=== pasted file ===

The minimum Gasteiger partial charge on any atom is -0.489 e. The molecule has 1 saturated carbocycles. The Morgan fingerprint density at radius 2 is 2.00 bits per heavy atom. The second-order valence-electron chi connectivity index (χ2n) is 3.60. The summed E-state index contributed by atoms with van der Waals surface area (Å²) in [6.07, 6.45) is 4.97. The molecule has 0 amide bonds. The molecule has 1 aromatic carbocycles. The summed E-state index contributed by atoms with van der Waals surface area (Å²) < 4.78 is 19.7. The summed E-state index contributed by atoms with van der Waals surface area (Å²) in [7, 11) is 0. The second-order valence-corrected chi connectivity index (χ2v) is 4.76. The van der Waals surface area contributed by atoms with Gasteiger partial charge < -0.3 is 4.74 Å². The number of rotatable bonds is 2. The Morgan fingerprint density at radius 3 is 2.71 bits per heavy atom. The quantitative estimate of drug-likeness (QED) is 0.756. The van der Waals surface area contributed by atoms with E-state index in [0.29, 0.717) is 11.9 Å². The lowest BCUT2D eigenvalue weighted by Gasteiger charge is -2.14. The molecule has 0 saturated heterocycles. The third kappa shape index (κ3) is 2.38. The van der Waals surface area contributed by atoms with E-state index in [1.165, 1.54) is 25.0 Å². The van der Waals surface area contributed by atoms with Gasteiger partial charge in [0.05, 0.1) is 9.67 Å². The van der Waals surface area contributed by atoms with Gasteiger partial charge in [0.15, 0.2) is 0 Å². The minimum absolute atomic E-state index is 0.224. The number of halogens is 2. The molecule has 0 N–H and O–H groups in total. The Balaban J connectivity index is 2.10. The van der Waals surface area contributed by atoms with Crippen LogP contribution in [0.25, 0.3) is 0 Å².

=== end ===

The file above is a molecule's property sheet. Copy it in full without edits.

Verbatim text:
The minimum Gasteiger partial charge on any atom is -0.489 e. The molecule has 1 saturated carbocycles. The Morgan fingerprint density at radius 2 is 2.00 bits per heavy atom. The second-order valence-electron chi connectivity index (χ2n) is 3.60. The summed E-state index contributed by atoms with van der Waals surface area (Å²) in [6.07, 6.45) is 4.97. The molecule has 0 amide bonds. The molecule has 1 aromatic carbocycles. The summed E-state index contributed by atoms with van der Waals surface area (Å²) < 4.78 is 19.7. The summed E-state index contributed by atoms with van der Waals surface area (Å²) in [7, 11) is 0. The second-order valence-corrected chi connectivity index (χ2v) is 4.76. The van der Waals surface area contributed by atoms with Gasteiger partial charge < -0.3 is 4.74 Å². The number of rotatable bonds is 2. The Morgan fingerprint density at radius 3 is 2.71 bits per heavy atom. The quantitative estimate of drug-likeness (QED) is 0.756. The van der Waals surface area contributed by atoms with E-state index in [0.29, 0.717) is 11.9 Å². The lowest BCUT2D eigenvalue weighted by Gasteiger charge is -2.14. The molecule has 0 saturated heterocycles. The third kappa shape index (κ3) is 2.38. The van der Waals surface area contributed by atoms with E-state index in [1.165, 1.54) is 25.0 Å². The van der Waals surface area contributed by atoms with Gasteiger partial charge in [0.05, 0.1) is 9.67 Å². The van der Waals surface area contributed by atoms with Gasteiger partial charge in [0.15, 0.2) is 0 Å². The minimum absolute atomic E-state index is 0.224. The number of halogens is 2. The molecule has 0 N–H and O–H groups in total. The Balaban J connectivity index is 2.10. The van der Waals surface area contributed by atoms with Crippen LogP contribution in [0.25, 0.3) is 0 Å².